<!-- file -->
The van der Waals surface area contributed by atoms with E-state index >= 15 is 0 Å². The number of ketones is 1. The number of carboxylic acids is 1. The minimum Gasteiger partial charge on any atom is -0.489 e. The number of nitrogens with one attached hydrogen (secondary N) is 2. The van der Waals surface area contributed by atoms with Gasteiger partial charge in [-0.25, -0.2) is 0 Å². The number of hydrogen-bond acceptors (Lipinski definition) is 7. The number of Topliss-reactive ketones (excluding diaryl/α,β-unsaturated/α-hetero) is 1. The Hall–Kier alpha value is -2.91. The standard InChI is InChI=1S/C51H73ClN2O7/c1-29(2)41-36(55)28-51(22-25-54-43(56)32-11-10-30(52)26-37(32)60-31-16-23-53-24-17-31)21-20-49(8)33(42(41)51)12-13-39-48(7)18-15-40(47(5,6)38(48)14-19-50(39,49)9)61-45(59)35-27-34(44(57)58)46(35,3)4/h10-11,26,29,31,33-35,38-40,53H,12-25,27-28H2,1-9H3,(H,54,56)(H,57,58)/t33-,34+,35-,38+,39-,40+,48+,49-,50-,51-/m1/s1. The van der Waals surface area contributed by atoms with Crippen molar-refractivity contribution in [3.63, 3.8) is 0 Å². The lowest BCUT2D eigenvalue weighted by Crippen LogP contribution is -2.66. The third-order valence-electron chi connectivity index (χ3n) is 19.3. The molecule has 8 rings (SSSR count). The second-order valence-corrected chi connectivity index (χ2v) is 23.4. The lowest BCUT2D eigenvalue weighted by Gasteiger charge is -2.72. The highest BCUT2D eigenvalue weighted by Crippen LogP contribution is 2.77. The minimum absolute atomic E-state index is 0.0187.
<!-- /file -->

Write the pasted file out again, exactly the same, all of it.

The van der Waals surface area contributed by atoms with E-state index >= 15 is 0 Å². The number of ketones is 1. The number of carboxylic acids is 1. The minimum Gasteiger partial charge on any atom is -0.489 e. The number of nitrogens with one attached hydrogen (secondary N) is 2. The van der Waals surface area contributed by atoms with Gasteiger partial charge in [-0.25, -0.2) is 0 Å². The number of hydrogen-bond acceptors (Lipinski definition) is 7. The number of Topliss-reactive ketones (excluding diaryl/α,β-unsaturated/α-hetero) is 1. The Hall–Kier alpha value is -2.91. The standard InChI is InChI=1S/C51H73ClN2O7/c1-29(2)41-36(55)28-51(22-25-54-43(56)32-11-10-30(52)26-37(32)60-31-16-23-53-24-17-31)21-20-49(8)33(42(41)51)12-13-39-48(7)18-15-40(47(5,6)38(48)14-19-50(39,49)9)61-45(59)35-27-34(44(57)58)46(35,3)4/h10-11,26,29,31,33-35,38-40,53H,12-25,27-28H2,1-9H3,(H,54,56)(H,57,58)/t33-,34+,35-,38+,39-,40+,48+,49-,50-,51-/m1/s1. The van der Waals surface area contributed by atoms with Crippen molar-refractivity contribution in [3.63, 3.8) is 0 Å². The lowest BCUT2D eigenvalue weighted by Crippen LogP contribution is -2.66. The third-order valence-electron chi connectivity index (χ3n) is 19.3. The molecule has 8 rings (SSSR count). The second-order valence-corrected chi connectivity index (χ2v) is 23.4. The lowest BCUT2D eigenvalue weighted by Gasteiger charge is -2.72. The highest BCUT2D eigenvalue weighted by Crippen LogP contribution is 2.77. The minimum absolute atomic E-state index is 0.0187.